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The Apprenticeship Levy is up and running! But in the wake of this monumental change to apprenticeship funding, what does this mean for businesses large and small in the plumbing and heating industry?

Lets start with those who have to pay the levy. Businesses with a payroll over £3m per annum will have to pay 0.5% of their wage bill towards funding apprenticeships, (employers get a £15,000 fixed annual allowance to offset against the levy payment). This will hit many of the CIPHE’s Industrial Associate members, along with the really large plumbing and heating firms. Yet reports in the media state that up to two-thirds of employers are still unaware of what their obligations are.

However, it’s important to know that it is not all doom and gloom for those who have to pay. Once employers have registered for an apprenticeship service account, they can use that money, plus a 10% government contribution, on apprenticeships within their own organisation. This can either be through external training providers, or businesses can bring apprenticeship schemes in-house, as long as training is delivered by an approved provider and subject to Skills Funding Agency (SFA) quality arrangements and Ofsted inspection.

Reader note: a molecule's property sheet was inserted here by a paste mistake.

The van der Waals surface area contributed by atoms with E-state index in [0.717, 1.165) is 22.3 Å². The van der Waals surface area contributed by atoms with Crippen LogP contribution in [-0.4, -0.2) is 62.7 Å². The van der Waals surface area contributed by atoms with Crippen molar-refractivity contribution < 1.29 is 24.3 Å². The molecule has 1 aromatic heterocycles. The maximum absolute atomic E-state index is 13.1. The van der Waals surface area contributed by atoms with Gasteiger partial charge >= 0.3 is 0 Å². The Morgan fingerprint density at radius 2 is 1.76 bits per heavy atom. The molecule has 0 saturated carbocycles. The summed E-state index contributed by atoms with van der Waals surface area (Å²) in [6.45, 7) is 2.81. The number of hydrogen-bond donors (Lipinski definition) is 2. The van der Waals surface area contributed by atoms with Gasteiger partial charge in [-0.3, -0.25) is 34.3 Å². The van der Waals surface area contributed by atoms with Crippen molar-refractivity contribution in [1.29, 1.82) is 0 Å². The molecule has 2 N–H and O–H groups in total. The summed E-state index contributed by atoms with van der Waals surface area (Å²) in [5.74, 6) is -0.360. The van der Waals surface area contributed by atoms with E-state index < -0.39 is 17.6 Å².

So in effect those paying the Levy can see all of their money back, plus 10% on top if they invest in apprenticeships.

At the other end of the scale, the average plumbing or heating business will be exempt from the levy as they sit below the £3m payroll clause of the Levy. This actually means that it’s a good time for one-man bands and small to medium enterprises to take on an apprentice. If these businesses choose to take on an apprentice aged between 16 to 18 years old, they will receive 100% of the cost of the training from the Government (up to the maximum funding bands). Those taking on apprentices aged 19 or over have to pay just 10% with the Government picking up the tab for the extra 90% (up to the maximum funding bands). Additionally, businesses with less than 50 employees, who do not pay the Levy, are also being offered a £1,000 incentive towards taking on an apprentice aged 16 -18 years.

So in a nutshell, if you have to pay the Levy, the wise choice is to invest in apprenticeships to see that money returned with a 10% Government contribution on top. If you don’t pay, and you’ve been thinking about taking on an apprentice, then it’s a great way to strengthen and grow your workforce.

These useful links will help you find out more:

Apprenticeship funding: how will it work 

The Apprenticeship Levy – Your questions answered

How to pay the Apprenticeship Levy